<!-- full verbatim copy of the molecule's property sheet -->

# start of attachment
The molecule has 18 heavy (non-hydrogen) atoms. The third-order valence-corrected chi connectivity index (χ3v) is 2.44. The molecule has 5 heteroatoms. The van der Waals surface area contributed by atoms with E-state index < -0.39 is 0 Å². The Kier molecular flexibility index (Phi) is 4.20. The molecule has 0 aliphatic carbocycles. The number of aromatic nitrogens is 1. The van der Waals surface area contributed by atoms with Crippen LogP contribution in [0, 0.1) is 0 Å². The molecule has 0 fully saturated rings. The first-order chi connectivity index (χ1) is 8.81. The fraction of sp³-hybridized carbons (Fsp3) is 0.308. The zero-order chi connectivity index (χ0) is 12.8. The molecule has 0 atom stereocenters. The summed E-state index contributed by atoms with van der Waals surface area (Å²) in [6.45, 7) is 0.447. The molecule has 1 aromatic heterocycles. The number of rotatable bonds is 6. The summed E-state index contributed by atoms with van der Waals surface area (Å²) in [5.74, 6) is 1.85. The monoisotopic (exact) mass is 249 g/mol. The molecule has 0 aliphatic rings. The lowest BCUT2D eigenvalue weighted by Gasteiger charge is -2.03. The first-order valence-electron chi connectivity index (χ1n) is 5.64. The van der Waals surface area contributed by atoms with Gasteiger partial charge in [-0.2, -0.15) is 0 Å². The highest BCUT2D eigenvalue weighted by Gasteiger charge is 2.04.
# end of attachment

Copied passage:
The molecule has 18 heavy (non-hydrogen) atoms. The third-order valence-corrected chi connectivity index (χ3v) is 2.44. The molecule has 5 heteroatoms. The van der Waals surface area contributed by atoms with E-state index < -0.39 is 0 Å². The Kier molecular flexibility index (Phi) is 4.20. The molecule has 0 aliphatic carbocycles. The number of aromatic nitrogens is 1. The van der Waals surface area contributed by atoms with Crippen LogP contribution in [0, 0.1) is 0 Å². The molecule has 0 fully saturated rings. The first-order chi connectivity index (χ1) is 8.81. The fraction of sp³-hybridized carbons (Fsp3) is 0.308. The zero-order chi connectivity index (χ0) is 12.8. The molecule has 0 atom stereocenters. The summed E-state index contributed by atoms with van der Waals surface area (Å²) in [6.45, 7) is 0.447. The molecule has 1 aromatic heterocycles. The number of rotatable bonds is 6. The summed E-state index contributed by atoms with van der Waals surface area (Å²) in [5.74, 6) is 1.85. The monoisotopic (exact) mass is 249 g/mol. The molecule has 0 aliphatic rings. The lowest BCUT2D eigenvalue weighted by Gasteiger charge is -2.03. The first-order valence-electron chi connectivity index (χ1n) is 5.64. The van der Waals surface area contributed by atoms with Gasteiger partial charge in [-0.2, -0.15) is 0 Å². The highest BCUT2D eigenvalue weighted by Gasteiger charge is 2.04.